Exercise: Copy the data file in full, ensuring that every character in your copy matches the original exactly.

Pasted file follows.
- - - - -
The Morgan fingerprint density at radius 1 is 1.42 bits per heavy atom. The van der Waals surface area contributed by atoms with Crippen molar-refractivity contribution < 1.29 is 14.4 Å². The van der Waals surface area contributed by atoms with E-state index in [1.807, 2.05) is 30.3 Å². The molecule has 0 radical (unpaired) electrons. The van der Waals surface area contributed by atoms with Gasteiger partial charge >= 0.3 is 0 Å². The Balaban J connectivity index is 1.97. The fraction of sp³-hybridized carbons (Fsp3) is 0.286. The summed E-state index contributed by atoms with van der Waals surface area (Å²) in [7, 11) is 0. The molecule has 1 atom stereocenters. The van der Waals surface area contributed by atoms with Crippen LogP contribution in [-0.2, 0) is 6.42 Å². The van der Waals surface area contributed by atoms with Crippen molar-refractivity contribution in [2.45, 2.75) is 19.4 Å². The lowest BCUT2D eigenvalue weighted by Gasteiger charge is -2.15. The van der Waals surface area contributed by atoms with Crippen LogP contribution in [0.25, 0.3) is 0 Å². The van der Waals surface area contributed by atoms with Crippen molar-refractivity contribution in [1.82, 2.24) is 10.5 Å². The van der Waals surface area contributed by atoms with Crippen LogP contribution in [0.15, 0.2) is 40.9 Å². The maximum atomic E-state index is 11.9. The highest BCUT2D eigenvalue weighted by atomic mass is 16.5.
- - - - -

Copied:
The Morgan fingerprint density at radius 1 is 1.42 bits per heavy atom. The van der Waals surface area contributed by atoms with Crippen molar-refractivity contribution < 1.29 is 14.4 Å². The van der Waals surface area contributed by atoms with E-state index in [1.807, 2.05) is 30.3 Å². The molecule has 0 radical (unpaired) electrons. The van der Waals surface area contributed by atoms with Gasteiger partial charge >= 0.3 is 0 Å². The Balaban J connectivity index is 1.97. The fraction of sp³-hybridized carbons (Fsp3) is 0.286. The summed E-state index contributed by atoms with van der Waals surface area (Å²) in [7, 11) is 0. The molecule has 1 atom stereocenters. The van der Waals surface area contributed by atoms with Crippen LogP contribution in [-0.2, 0) is 6.42 Å². The van der Waals surface area contributed by atoms with Crippen molar-refractivity contribution in [2.45, 2.75) is 19.4 Å². The lowest BCUT2D eigenvalue weighted by Gasteiger charge is -2.15. The van der Waals surface area contributed by atoms with Crippen LogP contribution in [0.25, 0.3) is 0 Å². The van der Waals surface area contributed by atoms with Crippen molar-refractivity contribution in [1.82, 2.24) is 10.5 Å². The van der Waals surface area contributed by atoms with Crippen LogP contribution in [0.15, 0.2) is 40.9 Å². The maximum atomic E-state index is 11.9. The highest BCUT2D eigenvalue weighted by atomic mass is 16.5.